# Creating A Bode Analyzer From A Microcontroller

Electrical engineers will recognize the Bode plot as a plot of the frequency response of a system. It displays the frequency on the x-axis and the phase (in degrees) or magnitude (in dB) on the y-axis, making it helpful for understanding a circuit or transfer function in frequency domain analysis.

[Debraj] was able to use a STM32F407 Discovery board to build a Bode analyzer for electronic circuits. The input to the analyzer is a series of sine wave signals with linearly increasing frequency, or chirps, preferably twenty frequencies/decade to keep the frequency range reasonable.

The signals from a DAC are applied to a target filter and the outputs (frequencies obtained) are read back through an ADC. Some calculations on the result reveal how much of the signal is attenuated and its phase, resulting in a Bode plot. The filtering is done through digital signal processing from a microcontroller.

While the signals initially ran through a physical RC-filter, testing the Bode plotter with different circuits made running the signals through a digital filter easier, since it eliminates the need to solder resistors and capacitors onto protoboards. Plotting is done using Python’s `matplotlib`, with the magnitude and phase of the output determined analytically.

It’s a cool project that highlights some of the capabilities of microcontrollers as a substitute for a pricier vector network analyzer.

## 13 thoughts on “Creating A Bode Analyzer From A Microcontroller”

1. The approach used severely limits the maximum frequency, as it does not take into account the delays introduced by the DAC and other things. You can actually see this in the graphs he produced: he measured a simple first-order RC filter to have more than 90 degrees of phase shift at higher frequencies.
I’d very like to see a simple, cheap vector network analyzer for frequencies up to tens of MHz. The only device I know about which can do it is the Analog Discovery 2.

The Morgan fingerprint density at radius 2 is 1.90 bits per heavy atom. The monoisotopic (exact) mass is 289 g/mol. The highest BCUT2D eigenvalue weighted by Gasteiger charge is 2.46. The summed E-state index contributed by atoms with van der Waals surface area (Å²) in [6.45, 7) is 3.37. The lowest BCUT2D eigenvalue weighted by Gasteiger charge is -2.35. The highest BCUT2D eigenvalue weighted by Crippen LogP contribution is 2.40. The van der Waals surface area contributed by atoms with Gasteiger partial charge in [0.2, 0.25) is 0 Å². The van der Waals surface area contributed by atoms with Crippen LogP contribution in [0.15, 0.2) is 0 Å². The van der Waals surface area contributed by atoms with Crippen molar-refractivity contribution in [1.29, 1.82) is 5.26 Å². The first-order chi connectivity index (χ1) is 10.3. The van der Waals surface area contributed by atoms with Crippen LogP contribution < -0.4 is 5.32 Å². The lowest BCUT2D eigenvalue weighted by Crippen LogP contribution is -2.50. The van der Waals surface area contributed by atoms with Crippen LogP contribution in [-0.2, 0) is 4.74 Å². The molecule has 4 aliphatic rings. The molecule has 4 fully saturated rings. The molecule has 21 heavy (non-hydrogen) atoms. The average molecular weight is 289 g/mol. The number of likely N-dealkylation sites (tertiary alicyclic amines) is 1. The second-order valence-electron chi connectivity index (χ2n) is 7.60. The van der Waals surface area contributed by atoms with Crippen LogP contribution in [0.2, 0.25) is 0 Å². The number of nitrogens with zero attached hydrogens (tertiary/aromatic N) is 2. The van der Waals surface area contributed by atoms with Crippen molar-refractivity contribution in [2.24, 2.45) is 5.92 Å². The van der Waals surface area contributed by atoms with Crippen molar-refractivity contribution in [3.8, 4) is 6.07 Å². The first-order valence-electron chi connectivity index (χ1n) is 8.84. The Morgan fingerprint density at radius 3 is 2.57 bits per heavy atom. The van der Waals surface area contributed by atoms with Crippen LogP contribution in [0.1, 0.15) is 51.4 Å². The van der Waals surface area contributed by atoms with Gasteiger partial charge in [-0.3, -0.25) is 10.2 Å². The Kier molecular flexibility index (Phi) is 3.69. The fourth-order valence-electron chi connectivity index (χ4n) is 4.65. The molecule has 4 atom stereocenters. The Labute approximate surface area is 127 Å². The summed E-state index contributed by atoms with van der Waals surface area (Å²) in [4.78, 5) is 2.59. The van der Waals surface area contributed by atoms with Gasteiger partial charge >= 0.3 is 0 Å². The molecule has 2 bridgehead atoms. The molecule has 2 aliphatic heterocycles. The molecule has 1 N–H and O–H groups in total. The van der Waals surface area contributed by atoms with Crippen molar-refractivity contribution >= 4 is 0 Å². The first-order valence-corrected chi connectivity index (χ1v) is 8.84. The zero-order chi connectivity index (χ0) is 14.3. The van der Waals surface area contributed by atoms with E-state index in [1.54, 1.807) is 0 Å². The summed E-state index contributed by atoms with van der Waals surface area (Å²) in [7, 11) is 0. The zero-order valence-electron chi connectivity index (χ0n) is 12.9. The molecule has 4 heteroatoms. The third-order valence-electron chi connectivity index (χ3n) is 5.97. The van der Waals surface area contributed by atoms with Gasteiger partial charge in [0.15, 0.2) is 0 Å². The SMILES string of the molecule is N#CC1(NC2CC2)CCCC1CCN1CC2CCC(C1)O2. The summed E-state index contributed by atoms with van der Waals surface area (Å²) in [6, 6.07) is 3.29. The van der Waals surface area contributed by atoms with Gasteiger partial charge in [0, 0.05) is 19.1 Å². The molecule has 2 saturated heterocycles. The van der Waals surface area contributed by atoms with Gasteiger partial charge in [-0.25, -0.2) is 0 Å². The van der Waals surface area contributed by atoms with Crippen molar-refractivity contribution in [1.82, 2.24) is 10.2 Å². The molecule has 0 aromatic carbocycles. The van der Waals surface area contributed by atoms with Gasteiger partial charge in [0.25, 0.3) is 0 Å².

1. NanoVNA can be had for around 40eur shipped.
100kHz-300MHz with better than 70dB dynamic range and reduced performance on the upper bands from 300-600MHz and 600-900MHz.
It’s a portable standalone instrument that can also be connected to a computer for rich plotting options.
It is also opensource.

1. Thanks! I’ll check it out.

2. The N2PK VNA is a very capable instrument up to ~50MHz. It has a very high dynamic range.

2. Comedicles says:

“The input to the analyzer is a series of sine wave signals with linearly increasing frequency” isn’t this the output to a network to be analyzed? Meaning the test signal that comes from the DAC?

The 12 bit ADCs on the chip can go 2 MHz and work in pairs for quadrature sampling. An impulse response done with an FFT will be very fast and perhaps nearly real-time. It produces phase and magnitude (the vector) and resolution can be zoomed by varying sampling, and scale factors in the FFT. Just sayin – next generation?

3. Eugene Nine says:

You mean ‘electronic engineers’ electrical engineers typically don’t need bode plots since their wiring is typically fixed frequence (50 or 60Hz)

I don’t know how the people around you use the term electrical engineer, but I have always seen electrical engineer being used as a blanket term. An electrical engineer could describe a variety of specialties, ranging from energy systems to radio or embedded systems.

1. eugenenine says:

A lot of people mistakenly use one term for the other.

1. That would include almost every major university in the US. Most offer degrees in Electrical Engineering, which encompass the above.

2. Comedicles says:

You are thinking of Electronicist versus Electrizicist.

1. Comedicles says:

Some science fiction writers and futurists of the 1920’s and 30’s pushed out “electronicist” but it did not catch. O well, you say Dimondium I say Dimondinium.

4. jon walker says:

Wow so many bad comments. Great work for a simple MCU and despite the deviation from perfect result you have the basics covered. We’ll done

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